Mark Webber has again suggested that the recently imposed rule changes regarding engine mapping will not play a major part in determining the outcome of either the European Grand Prix or any of the ensuing races on the 2011 calendar.
The Australian qualified second to team-mate Sebastian Vettel
in a Red Bull
1-2 on the streets of Valencia, dampening the expectations of anyone in the F1 field that may have harboured hopes of the pacesetters having their wings clipped by the ban on variable engine maps, and insisted that he did not see any reason why the Milton Keynes-based team should not be out front in race trim.
Much has been made of the belief that the ban on maps and, from Silverstone, blown diffusers had been implemented to curb Red Bull's potential, amid suggestions that the team's qualifying performance was largely due to an extreme ECU setting that was only suitable for a couple of flying laps, but Webber said that the rumour mill - and subsequent media attention - had raised expectations well beyond reality.
"We came here and we didn't expect any difference," he insisted, "You guys wrote a lot about it, some other teams spoke a lot about it. Maybe some people in our team spoke a bit that, maybe technically, were not completely on top of things but, in the end, we've just got on with our job. We knew that, if we got it done here, it would be fair and square, not because of that. It was just a fair battle going into today and the results are a fair reflection of what happened.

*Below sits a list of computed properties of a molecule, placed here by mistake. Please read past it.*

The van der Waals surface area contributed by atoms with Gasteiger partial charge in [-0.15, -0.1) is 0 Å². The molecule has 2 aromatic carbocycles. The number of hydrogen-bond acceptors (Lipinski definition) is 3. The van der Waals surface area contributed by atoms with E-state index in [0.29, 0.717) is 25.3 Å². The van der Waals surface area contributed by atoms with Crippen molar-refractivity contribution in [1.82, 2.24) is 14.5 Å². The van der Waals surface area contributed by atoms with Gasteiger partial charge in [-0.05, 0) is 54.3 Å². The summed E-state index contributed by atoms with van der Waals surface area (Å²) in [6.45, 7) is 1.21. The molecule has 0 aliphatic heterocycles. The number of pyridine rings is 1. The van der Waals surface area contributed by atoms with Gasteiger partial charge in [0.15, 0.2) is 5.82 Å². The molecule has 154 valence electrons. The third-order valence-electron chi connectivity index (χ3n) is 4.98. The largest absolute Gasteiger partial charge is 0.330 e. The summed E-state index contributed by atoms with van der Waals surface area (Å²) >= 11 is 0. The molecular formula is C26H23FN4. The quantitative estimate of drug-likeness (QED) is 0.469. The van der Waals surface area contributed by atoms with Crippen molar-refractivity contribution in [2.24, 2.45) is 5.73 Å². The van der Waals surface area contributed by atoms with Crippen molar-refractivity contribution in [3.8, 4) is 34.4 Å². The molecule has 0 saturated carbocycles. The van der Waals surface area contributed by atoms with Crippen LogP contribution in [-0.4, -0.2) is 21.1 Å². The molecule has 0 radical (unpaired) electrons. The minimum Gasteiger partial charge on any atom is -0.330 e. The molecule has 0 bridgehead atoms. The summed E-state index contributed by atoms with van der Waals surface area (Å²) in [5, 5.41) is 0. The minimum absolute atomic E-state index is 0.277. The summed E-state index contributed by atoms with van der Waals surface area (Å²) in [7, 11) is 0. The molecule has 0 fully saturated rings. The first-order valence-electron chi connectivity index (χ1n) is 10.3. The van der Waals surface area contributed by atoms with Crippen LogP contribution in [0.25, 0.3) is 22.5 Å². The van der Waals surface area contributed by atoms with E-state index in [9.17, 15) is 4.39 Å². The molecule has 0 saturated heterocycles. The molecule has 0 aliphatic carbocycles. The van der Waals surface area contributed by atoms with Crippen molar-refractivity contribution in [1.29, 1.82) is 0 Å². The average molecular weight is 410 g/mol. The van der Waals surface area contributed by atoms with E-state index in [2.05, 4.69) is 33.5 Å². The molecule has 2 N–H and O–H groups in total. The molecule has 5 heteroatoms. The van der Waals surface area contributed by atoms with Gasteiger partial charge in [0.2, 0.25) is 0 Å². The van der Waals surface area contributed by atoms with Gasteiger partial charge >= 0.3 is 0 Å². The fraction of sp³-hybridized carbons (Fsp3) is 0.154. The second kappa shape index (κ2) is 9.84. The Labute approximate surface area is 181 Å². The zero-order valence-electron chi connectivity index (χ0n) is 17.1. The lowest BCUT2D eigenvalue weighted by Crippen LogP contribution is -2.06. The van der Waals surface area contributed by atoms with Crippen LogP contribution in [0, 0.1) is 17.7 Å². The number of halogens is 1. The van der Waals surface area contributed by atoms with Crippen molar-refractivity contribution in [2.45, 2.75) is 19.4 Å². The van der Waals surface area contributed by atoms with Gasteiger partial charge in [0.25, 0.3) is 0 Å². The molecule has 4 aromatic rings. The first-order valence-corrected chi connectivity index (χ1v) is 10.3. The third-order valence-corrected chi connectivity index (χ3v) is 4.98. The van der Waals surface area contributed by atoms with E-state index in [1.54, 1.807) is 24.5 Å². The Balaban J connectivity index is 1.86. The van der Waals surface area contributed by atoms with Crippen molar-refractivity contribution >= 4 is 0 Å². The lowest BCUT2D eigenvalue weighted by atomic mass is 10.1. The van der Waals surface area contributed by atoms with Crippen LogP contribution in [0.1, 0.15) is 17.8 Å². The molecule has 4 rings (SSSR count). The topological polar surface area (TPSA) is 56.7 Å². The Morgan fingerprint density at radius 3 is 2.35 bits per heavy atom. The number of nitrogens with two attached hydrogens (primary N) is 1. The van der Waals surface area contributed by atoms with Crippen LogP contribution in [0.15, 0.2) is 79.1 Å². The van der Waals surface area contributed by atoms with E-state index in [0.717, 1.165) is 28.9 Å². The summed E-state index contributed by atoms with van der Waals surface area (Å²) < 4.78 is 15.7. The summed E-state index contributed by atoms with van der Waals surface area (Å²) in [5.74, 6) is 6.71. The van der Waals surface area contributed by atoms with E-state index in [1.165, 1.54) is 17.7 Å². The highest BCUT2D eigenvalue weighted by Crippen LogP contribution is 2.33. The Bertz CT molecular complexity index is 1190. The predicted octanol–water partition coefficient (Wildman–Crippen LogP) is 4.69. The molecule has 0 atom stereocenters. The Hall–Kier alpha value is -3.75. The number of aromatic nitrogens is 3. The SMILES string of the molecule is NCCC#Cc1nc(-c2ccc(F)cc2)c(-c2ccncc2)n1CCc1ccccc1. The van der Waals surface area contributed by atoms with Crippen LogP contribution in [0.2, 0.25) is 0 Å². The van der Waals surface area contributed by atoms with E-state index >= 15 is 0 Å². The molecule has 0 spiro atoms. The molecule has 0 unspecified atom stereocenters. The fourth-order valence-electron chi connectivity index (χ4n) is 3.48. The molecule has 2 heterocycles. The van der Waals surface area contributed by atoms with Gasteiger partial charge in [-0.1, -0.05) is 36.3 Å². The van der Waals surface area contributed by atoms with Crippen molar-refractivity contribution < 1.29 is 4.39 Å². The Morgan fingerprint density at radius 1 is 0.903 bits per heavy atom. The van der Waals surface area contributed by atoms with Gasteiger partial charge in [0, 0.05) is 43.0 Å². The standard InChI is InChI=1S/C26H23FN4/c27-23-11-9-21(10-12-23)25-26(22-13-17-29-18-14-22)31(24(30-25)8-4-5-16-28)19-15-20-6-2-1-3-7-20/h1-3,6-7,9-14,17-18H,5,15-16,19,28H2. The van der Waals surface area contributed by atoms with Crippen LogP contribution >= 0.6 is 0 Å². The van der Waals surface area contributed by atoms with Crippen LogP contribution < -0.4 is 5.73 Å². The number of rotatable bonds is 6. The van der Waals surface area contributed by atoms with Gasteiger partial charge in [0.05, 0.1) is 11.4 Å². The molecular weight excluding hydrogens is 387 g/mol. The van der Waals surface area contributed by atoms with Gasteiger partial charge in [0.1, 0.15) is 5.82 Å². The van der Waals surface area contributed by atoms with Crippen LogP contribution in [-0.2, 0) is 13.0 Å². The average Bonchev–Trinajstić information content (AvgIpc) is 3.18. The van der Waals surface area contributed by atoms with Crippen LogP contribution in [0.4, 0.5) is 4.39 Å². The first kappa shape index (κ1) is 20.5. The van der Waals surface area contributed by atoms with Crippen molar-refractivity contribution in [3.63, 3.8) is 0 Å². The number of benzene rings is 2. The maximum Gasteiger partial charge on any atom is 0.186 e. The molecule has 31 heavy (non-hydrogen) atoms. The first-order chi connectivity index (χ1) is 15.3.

"I think some teams tested [the new Silverstone
regulations] a little bit in FP1, and I don't expect there to be a huge, huge difference tomorrow, from what we've done today, in terms of the difference between Saturday and Sunday for us. We've seen in the past that, sometimes, the results can be different, and I think that could happen tomorrow, but it won't be down to [the rule changes]. If Lewis [Hamilton] wins by 50 seconds, it's not down to the exhausts regs or the fact that he can't change the differential by a bee's dick. It's going to be down to a result that probably would have happened anyway."
Although he was unable to topple his team-mate from a seventh pole of the year, Webber was the only driver to improve his time on a second run in qualifying, after the Red Bull
team worked through a brake balance issue affecting his RB7.
"It was pretty good to be honest," he noted, "You have got so many corners, you would like to put all of them together perfectly from all of your runs I suppose. But that's not the case. You have got to try and do your best to put them together when it counts.
"I hadn't had the smoothest build up into Q3, so the guys did a good job to recover with me. I knew there was some more to come on the last lap, I just had to put it all together. It still wasn't easy, but it was a pretty good lap and it was good to go a little bit quicker in the last sector to put that one together. Seb was a bit stronger in the first two but, in the end, it's a great day for the team off the back of all the talk."